Paper expressions
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Learning how to manipulate paper for understanding

Learning how to manipulate paper for understanding

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  • When we ask students to create an artwork, we ask them to express an idea or show an understanding in an imaginative and personal way.
  • The student is required to dig deep into her vocabulary of skills and tools in the arts in order to provide a visualization that is both communicative and well crafted. Their skills include techniques and control of the media that should advance as they progress through their education, just like vocabulary. They also grow and show their understanding of composition.
  • When we engage students in visual representation of understandings, we help them increase their visual literacy and allow them to express their content understanding while drawing from a very personal and limitless source of visual representations.
  • Every picture tells a story. The student engages in using the materials meaningfully, extending and refining her manipulation of the media, acquiring new skills, experimenting, refining, reflecting and integrating newfound information and personal experiences. Through the process, she becomes emotionally engaged with product, process and connects shapes and images with her understanding. The process of creation with the uncertainty of product teaches skills of persistence, flexibility and continuous reflection.

Paper expressions Paper expressions Presentation Transcript

  • VISUAL LITERACY- A PICTURE IS WORTH A THOUSAND WORDS Visual literacy “is the ability to evaluate, apply, or create conceptual visual representations. Skills include the evaluation of advantages and disadvantages of visual representations, to improve shortcomings, to use them to create and communicate knowledge, or to devise new ways of representing insights. The didactic approach consists of rooting visualization in its application contexts, i.e. giving the necessary critical attitude, principles, tools and feedback to develop their own high- quality visualization formats for specific problems (problem-based learning). The commonalities of good visualization in diverse areas, and exploration of the specificities of visualization in the field of specialization (through real-life case studies)”. Wikipedia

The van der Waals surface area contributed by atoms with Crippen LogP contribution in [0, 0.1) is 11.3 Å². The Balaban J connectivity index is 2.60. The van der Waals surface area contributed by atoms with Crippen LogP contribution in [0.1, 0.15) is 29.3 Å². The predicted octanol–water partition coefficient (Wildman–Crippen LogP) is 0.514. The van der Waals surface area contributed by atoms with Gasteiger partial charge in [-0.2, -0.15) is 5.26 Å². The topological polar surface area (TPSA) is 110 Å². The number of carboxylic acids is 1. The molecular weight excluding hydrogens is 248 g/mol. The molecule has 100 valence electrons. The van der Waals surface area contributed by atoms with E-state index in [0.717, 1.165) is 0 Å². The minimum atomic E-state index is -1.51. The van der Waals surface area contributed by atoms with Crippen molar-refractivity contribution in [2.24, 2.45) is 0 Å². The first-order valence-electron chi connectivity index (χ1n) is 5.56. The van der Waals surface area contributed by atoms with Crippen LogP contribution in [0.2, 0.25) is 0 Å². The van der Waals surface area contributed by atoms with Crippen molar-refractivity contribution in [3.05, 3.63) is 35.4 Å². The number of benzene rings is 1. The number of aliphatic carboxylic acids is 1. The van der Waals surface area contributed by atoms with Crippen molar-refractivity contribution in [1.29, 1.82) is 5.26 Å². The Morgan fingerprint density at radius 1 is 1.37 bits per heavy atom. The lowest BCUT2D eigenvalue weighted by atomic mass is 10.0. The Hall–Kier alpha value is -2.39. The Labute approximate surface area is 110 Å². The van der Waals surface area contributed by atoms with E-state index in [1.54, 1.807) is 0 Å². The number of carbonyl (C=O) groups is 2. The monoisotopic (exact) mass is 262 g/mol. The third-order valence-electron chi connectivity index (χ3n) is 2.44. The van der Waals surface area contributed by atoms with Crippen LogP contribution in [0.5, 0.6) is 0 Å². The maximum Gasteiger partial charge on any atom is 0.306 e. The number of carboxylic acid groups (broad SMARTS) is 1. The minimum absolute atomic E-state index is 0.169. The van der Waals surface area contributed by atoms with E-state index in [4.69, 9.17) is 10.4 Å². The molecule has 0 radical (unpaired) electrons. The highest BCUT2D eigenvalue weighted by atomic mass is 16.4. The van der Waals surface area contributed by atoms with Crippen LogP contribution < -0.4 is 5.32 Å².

• DEMONSTRATING CONTENT UNDERSTANDING Process: Developing imaginative ways to communicate meaning-analogy, metaphor, abstraction, etc. Sketching, note making, coming up with ways to use media-can happen after cut elements are created Product: Demonstrating a meaningful understanding of concepts Purposeful use of material and application Conveys a point of view about the topic Imaginative, original thinking, flexible Understanding: Artwork is relevant in communicating content understanding Effective use of visual arts elements of design: line, color, shape, space
  • What I Have Learned from Cut Paper Filed under: Thoughts on cut paper — Tags: bovey lee, Chinese paper cutting, Chinese rice paper, cut paper, paper cutout, paper cuts, paper cutting, papercuts, X-acto knife — BOVEY LEE @ 3:29 pm 1. Slowness is underrated in the world of rush and hurry. 2. On average, it takes about 4-8 times longer to cut something out compared to drawing it. 3. Other people want me to cut faster, a lot faster. 4. Patience pays off. 5. Don’t put off making your own work to accommodate others. 6. Craftsmanship is valuable. 7. Let the artist block crumble on its own. It will. 8. Let your work surprise you. 9. Knowing how to use the computer helps a lot, just don’t let it replace your hands. 10. I can’t work when other people’s in the room. 11. Solitude is a necessity. 12. More is more. 13. It’s all in the details. 14. Put in the hours, it’s the only way. 15. What seems easy is often not. ARTIST’S PERSPECTIVE